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From: Beman Dawes (bdawes_at_[hidden])
Date: 2005-03-30 15:16:07

"Martin" <adrianm_at_[hidden]> wrote in message
> Didn't find any comments on the new filesystem implementation so here are
> mine
> - Would it be possible to store the new files in the vault? I find it
> inconvenient to check out a special branch just to read the documentation.

I'll do that after then next round of updates.

> - I haven't compiled the new files but I have had a good look at the
> documentation and the source. My impression is that it is a very nice
> implementation. (All the #ifdefs make the source hard to follow but I'm
> not
> the maintainer)

Thanks. The #ifdef situation has improved since the last release in that
there are fewer #ifdefs covering bigger blocks of code, and in some cases
overloading has replaced #ifdefs. The only other thing I can think of would
be to have separate POSIX and Windows implementation files. But that brings
up code duplication issues. Changes to allow the code to work with broken
compilers is also likely to introduce more #ifdefs. It's messy, that's for

> - Specially I like the switch from default portable syntax to default
> native
> syntax. It means that I no longer need to change the default name checker
> in
> each application and that the "native_" prefix from the access functions
> are
> gone.
> (Maybe the name checker could be a template parameter (with default
> "none")
> for those who still want to use it. Would complicate implementation of
> operations.)

I thought of that, but decided the symplification from removing the name
checking from the basic_path class was more important.

> The comments I have on the new implementation is:
> - Operations are limited to std::string (and std::wstring on win32) as
> external type. Why not allow any range of characters? Current
> implementation
> will not work with const_string, flex_string and a basic_string with a
> custom
> allocator.

That isn't correct. See lpath.hpp and wide_test.cpp in the test directory
for an example of using a basic_string<long> as the the underlying string
type. The docs need more work to make clearer exactly what is required of
the String argument to the basic_path template.

A programmer wishing to basic_path with something other than std::string or
std::wstring has to do more work, but it isn't particularly difficult, as
the lpath example shows.

> - Why not have a static locale member in the class instead of using the
> utf-8
> facet. The locale could then be used both for internal/external conversion
> via
> the codecvt facet and get operator< to work with a custom locale.
> (for posix the locale would default to locale::global() with the utf-8
> facet
> added)

I'll give that some thought.

> I also had hopes for some new things that didn't appear in the new
> implementation.
> - non-throwing is_* functions. I find it very inconvenient and error prune
> to
> put try/catch around each is_directory call. Calling is_accessible before
> every other is_* function is an option but not much easier and still
> leaves a
> risk for an exception if another process is accessing the file.

If the is_* functions return false, rather than throwing, then testing for
the negative of a is_* function becomes unreliable. Does !is_directory(
"foo" ) mean that "foo" is a file, or is is just missing? The programmer
would have to write exists("foo") && is_accessible("foo") &&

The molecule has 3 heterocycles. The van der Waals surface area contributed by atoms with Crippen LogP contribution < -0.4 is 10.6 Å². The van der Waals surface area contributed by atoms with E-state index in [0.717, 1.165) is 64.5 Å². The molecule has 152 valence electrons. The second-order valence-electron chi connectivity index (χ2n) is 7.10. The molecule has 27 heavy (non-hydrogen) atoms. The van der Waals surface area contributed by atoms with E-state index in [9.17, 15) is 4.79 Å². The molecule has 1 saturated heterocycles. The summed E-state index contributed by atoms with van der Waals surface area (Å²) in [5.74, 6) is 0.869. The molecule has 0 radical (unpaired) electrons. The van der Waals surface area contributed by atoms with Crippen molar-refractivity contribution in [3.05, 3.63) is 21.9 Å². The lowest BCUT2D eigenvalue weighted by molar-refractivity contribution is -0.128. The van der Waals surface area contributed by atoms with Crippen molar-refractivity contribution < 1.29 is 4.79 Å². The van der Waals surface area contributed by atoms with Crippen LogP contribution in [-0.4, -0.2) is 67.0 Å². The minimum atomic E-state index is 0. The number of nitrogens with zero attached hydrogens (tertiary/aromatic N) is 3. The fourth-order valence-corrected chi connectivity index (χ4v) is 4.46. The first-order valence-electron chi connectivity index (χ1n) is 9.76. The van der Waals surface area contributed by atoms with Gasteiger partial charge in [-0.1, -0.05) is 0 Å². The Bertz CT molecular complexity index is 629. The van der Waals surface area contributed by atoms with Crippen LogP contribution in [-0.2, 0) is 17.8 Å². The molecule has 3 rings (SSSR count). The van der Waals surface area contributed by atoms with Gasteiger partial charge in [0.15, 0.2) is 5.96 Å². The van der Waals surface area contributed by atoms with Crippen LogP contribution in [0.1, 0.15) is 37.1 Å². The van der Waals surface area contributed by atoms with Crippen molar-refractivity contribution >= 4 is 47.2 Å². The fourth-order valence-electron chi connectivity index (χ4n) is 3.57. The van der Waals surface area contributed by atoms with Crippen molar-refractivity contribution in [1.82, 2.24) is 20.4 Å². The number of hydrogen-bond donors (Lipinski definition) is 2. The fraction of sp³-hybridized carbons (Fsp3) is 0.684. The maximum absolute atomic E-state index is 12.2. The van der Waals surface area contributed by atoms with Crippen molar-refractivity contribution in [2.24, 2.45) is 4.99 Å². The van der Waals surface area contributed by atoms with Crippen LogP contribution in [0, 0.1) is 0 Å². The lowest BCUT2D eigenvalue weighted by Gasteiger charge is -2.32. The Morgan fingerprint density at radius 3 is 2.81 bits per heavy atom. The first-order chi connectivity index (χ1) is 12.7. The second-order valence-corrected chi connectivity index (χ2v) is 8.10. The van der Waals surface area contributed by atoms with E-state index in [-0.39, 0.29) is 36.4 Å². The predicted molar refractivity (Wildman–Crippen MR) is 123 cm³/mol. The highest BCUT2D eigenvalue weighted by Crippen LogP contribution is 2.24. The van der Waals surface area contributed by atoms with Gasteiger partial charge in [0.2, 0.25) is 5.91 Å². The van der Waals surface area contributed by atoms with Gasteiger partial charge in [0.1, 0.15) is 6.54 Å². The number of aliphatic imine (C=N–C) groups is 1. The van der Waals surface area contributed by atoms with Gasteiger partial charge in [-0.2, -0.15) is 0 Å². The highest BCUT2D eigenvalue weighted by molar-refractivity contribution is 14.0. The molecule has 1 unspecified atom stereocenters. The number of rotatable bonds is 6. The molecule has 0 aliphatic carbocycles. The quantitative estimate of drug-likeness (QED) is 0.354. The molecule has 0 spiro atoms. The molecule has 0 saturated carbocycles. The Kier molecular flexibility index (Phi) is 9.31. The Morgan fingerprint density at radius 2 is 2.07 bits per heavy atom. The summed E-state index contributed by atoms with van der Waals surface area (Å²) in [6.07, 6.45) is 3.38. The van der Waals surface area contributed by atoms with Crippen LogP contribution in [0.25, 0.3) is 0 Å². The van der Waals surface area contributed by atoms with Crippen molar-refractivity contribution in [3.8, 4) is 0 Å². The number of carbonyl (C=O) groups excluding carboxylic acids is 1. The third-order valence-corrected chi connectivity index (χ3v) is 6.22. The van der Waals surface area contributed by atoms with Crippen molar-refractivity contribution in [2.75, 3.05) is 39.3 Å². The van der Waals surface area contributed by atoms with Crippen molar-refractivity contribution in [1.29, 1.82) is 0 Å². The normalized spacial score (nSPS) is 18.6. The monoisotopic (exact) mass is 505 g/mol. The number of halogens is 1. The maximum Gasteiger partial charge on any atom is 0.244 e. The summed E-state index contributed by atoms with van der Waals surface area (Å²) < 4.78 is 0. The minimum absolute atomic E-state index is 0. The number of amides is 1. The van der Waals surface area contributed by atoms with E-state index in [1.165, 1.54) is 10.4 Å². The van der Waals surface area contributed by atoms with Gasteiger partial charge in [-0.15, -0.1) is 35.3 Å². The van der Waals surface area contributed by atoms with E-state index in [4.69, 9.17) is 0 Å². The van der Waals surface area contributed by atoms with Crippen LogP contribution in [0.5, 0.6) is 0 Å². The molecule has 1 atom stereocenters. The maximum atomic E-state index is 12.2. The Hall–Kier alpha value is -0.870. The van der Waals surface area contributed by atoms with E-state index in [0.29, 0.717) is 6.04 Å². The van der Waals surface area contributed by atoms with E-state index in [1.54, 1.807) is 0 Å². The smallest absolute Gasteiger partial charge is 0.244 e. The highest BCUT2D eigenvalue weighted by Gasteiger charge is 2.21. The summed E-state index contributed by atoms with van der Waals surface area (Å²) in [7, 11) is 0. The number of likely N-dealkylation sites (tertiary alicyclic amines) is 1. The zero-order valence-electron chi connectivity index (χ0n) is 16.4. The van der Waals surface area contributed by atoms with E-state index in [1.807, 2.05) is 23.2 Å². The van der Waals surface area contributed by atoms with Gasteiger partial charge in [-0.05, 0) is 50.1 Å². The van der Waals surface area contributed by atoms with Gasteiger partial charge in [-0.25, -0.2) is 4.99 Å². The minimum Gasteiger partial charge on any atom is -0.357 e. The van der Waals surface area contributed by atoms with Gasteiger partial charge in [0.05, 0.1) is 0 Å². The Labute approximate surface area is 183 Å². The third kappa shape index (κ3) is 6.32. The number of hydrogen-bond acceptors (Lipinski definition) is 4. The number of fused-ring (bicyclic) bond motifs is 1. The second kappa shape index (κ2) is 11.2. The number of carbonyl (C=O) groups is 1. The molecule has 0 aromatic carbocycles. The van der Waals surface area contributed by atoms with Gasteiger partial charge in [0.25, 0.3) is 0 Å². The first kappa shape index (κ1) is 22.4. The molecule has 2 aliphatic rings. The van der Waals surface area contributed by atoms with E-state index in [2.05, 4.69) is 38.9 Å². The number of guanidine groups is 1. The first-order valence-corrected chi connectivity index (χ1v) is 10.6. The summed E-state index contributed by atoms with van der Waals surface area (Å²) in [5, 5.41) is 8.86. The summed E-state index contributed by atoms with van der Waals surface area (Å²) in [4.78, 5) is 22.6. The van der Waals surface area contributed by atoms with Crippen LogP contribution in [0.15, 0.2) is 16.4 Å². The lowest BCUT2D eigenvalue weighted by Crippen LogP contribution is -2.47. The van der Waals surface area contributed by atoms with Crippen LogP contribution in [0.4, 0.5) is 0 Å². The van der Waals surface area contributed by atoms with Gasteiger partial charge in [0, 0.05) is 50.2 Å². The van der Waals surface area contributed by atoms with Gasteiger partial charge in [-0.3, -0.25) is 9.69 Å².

!is_directory("foo"). That could be simplified by providing an is_file()
function (as suggested by Jeff Garland recently), but then we have to define
exactly what a file is. Is a socket a file? Is a device a file? Or what
POSIX calls a "regular file"? How does that translate to Windows?

I'm not saying that approach would be a bad thing. In fact, I was just
working out examples of how it might work this morning. But it is a
considerable change. Those changes would have to be worked out in detail so
we could evaluate them compared to the status quo.

> The throwing is_* functions also makes it impossible(?) to use the
> directory
> iterator with algorithms like remove_copy_if(directory_iterator(path),
> directory_iterator(), back_inserter(filelist), is_directory)

While that is an interesting example, note that a user provided function
would work instead.

> My suggestion is to add non-throwing overloads where a second parameter
> tells
> what the function should return in case of error. e.g. is_directory(path,
> true).

Interesting. That would cover my example about of wanting to detect a file.
The expressions would be written !is_directory("foo",true). But that seems a
bit obscure to me, and likely to be a cause of coding errors. Hum... it
isn't even correct in the case a directory exists but is not accessible An
alternative would be named functions. These would be the so called
"compound" functions which were discussed at one time, but that gets really
messy. Where do you stop?

> - The directory iterator is still very limited since you can't specify a
> filter (e.g. "*.txt"). If used on a win32 system with a mounted posix disk
> or
> a posix system with a CD problems might arise. (There is no portable way
> to
> tell if "FILE.TXT" matches "*.txt").

There was discussion of a glob directory iterator at one time, but no one
ever came up with a final design. It is certainly a real need.

> - Why doesn't last_write_time return a boost::ptime

That was a concious decision to limit coupling. That is, to avoid Boost
libraries which are not part of TR1. I'd like the Boost version to be
identical to what gets proposed to the standards committee, and unless Boost
Date-Time gets proposed and accepted, that means it can't be used.

Thanks for your comments. Because of the upcoming standards committee
meeting, I'll be pretty distracted for the next three weeks, but will try to
give some more thought at odd moments to the issues you've raised.


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